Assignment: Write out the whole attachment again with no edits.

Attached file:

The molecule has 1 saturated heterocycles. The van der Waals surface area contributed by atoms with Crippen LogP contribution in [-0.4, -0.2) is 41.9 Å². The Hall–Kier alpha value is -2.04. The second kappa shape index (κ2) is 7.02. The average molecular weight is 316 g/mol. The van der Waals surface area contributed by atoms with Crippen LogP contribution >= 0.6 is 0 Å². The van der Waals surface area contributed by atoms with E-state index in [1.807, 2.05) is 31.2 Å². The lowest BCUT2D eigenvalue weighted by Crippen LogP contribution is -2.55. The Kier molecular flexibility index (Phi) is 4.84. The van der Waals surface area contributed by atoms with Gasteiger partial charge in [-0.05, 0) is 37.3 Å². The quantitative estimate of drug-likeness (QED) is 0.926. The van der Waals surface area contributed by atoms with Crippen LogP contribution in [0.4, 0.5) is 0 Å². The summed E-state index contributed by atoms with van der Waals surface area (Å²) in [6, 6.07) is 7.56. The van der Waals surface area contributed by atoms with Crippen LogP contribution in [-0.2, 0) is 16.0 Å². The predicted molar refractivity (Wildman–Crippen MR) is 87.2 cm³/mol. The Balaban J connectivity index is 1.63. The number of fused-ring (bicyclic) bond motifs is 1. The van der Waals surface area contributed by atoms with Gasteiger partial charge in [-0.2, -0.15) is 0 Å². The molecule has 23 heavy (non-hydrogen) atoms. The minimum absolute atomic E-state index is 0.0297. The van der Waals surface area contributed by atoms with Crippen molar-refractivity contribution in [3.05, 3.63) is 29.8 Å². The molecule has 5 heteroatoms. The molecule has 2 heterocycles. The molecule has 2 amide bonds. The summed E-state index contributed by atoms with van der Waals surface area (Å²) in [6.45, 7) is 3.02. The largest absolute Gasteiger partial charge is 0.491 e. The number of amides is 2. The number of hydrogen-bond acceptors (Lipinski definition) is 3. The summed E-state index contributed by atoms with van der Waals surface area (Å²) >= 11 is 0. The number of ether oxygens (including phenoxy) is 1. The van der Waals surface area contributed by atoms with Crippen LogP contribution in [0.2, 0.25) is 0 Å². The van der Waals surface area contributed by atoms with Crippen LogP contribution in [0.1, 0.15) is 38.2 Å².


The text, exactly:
The molecule has 1 saturated heterocycles. The van der Waals surface area contributed by atoms with Crippen LogP contribution in [-0.4, -0.2) is 41.9 Å². The Hall–Kier alpha value is -2.04. The second kappa shape index (κ2) is 7.02. The average molecular weight is 316 g/mol. The van der Waals surface area contributed by atoms with Crippen LogP contribution >= 0.6 is 0 Å². The van der Waals surface area contributed by atoms with E-state index in [1.807, 2.05) is 31.2 Å². The lowest BCUT2D eigenvalue weighted by Crippen LogP contribution is -2.55. The Kier molecular flexibility index (Phi) is 4.84. The van der Waals surface area contributed by atoms with Gasteiger partial charge in [-0.05, 0) is 37.3 Å². The quantitative estimate of drug-likeness (QED) is 0.926. The van der Waals surface area contributed by atoms with Crippen LogP contribution in [0.4, 0.5) is 0 Å². The summed E-state index contributed by atoms with van der Waals surface area (Å²) in [6, 6.07) is 7.56. The van der Waals surface area contributed by atoms with Crippen LogP contribution in [-0.2, 0) is 16.0 Å². The predicted molar refractivity (Wildman–Crippen MR) is 87.2 cm³/mol. The Balaban J connectivity index is 1.63. The number of fused-ring (bicyclic) bond motifs is 1. The van der Waals surface area contributed by atoms with Gasteiger partial charge in [-0.2, -0.15) is 0 Å². The molecule has 23 heavy (non-hydrogen) atoms. The minimum absolute atomic E-state index is 0.0297. The van der Waals surface area contributed by atoms with Crippen molar-refractivity contribution in [3.05, 3.63) is 29.8 Å². The molecule has 5 heteroatoms. The molecule has 2 heterocycles. The molecule has 2 amide bonds. The summed E-state index contributed by atoms with van der Waals surface area (Å²) in [6.45, 7) is 3.02. The largest absolute Gasteiger partial charge is 0.491 e. The number of amides is 2. The number of hydrogen-bond acceptors (Lipinski definition) is 3. The summed E-state index contributed by atoms with van der Waals surface area (Å²) >= 11 is 0. The number of ether oxygens (including phenoxy) is 1. The van der Waals surface area contributed by atoms with Crippen LogP contribution in [0.2, 0.25) is 0 Å². The van der Waals surface area contributed by atoms with Crippen LogP contribution in [0.1, 0.15) is 38.2 Å².